Anyway the split in the family grows larger and larger, and then one day, two or three generations down the line, things happen which eventually start the decline of the old view and there it ends, leaving you to guess what happens next.
Such a long, long book, but every single sentence is a keeper. You know what? I eventually put the speed back to 1.00 because I didn't want it to quit. I guess I got used to Fred Williams' narration (or he got better over the course of the book) because I didn't mind at all.
This is a GREAT book, whether you read it, listen to it, or watch it dramatized, and I now know the difference! I actually watched the Netflix version while reading it, and checked out the Gutenberg Project online version of it, looked up the history of the Boer War, and checked out Queen Victoria's funeral. I imagine you will, too, but nothing compares with the book! You have to read this book!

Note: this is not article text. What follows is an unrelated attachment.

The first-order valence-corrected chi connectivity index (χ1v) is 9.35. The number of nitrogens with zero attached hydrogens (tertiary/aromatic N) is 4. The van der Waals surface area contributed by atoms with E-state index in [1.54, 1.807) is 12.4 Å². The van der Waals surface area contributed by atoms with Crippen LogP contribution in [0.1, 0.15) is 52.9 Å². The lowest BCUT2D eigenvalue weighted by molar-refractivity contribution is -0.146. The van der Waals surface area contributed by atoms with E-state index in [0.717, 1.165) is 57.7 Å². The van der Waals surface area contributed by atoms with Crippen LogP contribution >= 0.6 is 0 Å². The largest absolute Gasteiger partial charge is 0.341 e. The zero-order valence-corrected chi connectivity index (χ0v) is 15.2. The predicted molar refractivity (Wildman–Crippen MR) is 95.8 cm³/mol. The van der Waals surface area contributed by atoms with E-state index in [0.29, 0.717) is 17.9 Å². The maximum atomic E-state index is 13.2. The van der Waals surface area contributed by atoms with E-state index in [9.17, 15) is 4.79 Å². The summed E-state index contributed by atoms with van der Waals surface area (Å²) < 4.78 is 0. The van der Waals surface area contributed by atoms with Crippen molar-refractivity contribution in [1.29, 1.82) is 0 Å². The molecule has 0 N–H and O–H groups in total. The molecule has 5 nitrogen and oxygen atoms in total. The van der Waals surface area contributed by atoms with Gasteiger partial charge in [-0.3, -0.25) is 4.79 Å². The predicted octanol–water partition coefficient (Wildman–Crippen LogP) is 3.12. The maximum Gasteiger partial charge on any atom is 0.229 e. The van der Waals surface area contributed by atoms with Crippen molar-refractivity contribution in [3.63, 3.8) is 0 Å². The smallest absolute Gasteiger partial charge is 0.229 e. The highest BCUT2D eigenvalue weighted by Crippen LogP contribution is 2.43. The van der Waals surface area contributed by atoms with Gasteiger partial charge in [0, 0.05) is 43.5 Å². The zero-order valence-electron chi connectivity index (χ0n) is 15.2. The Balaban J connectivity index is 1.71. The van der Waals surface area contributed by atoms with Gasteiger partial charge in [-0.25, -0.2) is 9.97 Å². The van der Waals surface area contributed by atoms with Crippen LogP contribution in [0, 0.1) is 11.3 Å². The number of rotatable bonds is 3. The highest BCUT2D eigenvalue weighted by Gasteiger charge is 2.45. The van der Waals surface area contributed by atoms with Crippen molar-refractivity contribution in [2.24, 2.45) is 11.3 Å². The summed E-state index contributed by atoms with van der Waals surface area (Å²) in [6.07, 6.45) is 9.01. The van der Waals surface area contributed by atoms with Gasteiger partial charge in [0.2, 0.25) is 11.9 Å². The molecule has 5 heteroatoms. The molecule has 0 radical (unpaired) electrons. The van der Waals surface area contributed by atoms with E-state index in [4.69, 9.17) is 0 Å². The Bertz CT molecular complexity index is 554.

"not for me"
I really fancied escaping into the Forsyte Saga, but could barely get past the first few sentences in the sample. This narrator has succeeded in producing the worst rendition of a book I have heard in a long while.
I hate that about audio books - sometimes the narrators don't seem to have a clue how to put any natural expression in. I won't be buying this and reminds me to be extra careful to listen to the samples in future. I would give it no stars but was forced to pick one!
"I don't know about the content..."
I was really looking forward to this epic listen! But I just couldn't get on with the narrator - found his voice incredibly irritating - so gave up about half an hour in. Would urge others to listen to the short excerpt to judge for themselves whether they feel the same.
If you don't find him grating, go ahead and purchase this - it is excellent value for a classic and lengthy novel(s)